Reading that the city’s budget will significantly expand the personnel focused on homelessness made me reflect on how many years homelessness has been an issue in the U.S. [“Council Approves $217 Million Asheville Budget,” July 6, Xpress]. I thought back to the first national homelessness march in Washington, D.C., in 1989. The theme was affordable housing, and the mantra at that march was “Housing, Housing, Housing!” Thirty-three years have passed!
U.S. cities have tried all kinds of housing to address homelessness — emergency shelters, transitional housing, safe havens, wet and dry housing, housing first and permanent supportive housing. Local providers continue to try all of these, yet the city’s statistics show the population’s growth outpaces supply.
Of all the housing models, housing first, a version of permanent supportive housing, has the imprimatur of research demonstrating its effectiveness at ending homelessness. People experiencing homelessness are placed in a stable housing situation directly and provided with the services and supports to succeed. They do. Research additionally demonstrates that it is a money saver when you calculate the costs we otherwise are spending on police response, emergency services, jail time, ER visits, etc. We know so much more than we did in the 1980s and should be acting on it.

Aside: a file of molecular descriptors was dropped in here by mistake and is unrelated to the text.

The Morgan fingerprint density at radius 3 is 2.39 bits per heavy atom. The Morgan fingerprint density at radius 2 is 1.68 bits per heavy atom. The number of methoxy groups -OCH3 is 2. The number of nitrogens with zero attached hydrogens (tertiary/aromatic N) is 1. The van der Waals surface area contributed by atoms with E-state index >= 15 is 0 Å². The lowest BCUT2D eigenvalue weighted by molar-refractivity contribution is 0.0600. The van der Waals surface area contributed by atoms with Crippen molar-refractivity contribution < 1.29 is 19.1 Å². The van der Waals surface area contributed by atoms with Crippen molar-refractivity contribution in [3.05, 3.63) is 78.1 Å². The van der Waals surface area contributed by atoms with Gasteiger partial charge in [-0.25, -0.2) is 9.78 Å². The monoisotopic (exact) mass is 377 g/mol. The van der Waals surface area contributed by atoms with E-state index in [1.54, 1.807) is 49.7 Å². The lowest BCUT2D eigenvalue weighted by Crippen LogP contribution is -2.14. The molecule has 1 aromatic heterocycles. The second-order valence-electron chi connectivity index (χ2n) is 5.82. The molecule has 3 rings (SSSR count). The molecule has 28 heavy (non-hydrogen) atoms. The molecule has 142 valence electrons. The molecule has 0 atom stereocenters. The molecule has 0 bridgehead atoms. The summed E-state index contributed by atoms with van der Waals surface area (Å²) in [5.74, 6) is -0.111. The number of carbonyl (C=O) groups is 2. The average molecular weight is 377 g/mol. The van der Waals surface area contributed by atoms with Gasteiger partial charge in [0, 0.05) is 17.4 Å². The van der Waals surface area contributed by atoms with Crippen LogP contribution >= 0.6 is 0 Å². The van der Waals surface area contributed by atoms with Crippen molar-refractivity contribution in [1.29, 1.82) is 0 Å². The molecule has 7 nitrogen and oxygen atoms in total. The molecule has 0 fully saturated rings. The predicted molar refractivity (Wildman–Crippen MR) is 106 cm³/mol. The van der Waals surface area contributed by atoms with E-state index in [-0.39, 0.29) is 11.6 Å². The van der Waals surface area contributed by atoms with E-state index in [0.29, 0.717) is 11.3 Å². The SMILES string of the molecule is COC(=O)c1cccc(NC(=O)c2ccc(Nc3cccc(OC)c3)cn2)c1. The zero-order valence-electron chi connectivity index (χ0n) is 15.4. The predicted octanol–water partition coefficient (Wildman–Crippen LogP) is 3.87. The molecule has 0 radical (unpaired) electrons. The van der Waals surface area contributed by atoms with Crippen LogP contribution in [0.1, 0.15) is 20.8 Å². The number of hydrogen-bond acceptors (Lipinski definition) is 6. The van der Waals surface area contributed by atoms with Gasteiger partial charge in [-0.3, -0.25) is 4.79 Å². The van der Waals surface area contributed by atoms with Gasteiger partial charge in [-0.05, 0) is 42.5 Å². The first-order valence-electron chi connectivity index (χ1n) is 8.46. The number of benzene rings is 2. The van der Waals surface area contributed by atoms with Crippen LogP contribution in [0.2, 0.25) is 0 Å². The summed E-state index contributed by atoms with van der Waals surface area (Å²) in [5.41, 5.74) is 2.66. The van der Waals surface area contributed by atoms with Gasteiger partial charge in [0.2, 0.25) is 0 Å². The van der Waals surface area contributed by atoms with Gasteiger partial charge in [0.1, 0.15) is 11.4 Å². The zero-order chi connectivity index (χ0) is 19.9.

One piece of good news has been Homeward Bound’s renovation of the former Days Inn on Tunnel Road. When complete, it will supply 85 units of permanent supportive housing with services on-site. Such initiatives help to fill this critical need.
Let’s support and thank all of the homeless providers in our community. Let’s hope the city’s new commitment to personnel focused on homelessness will make a difference. Most importantly, let’s not forget that the 1989 mantra — Housing, Housing, Housing — is as relevant today as it was 33 years ago.
— Walt Leginski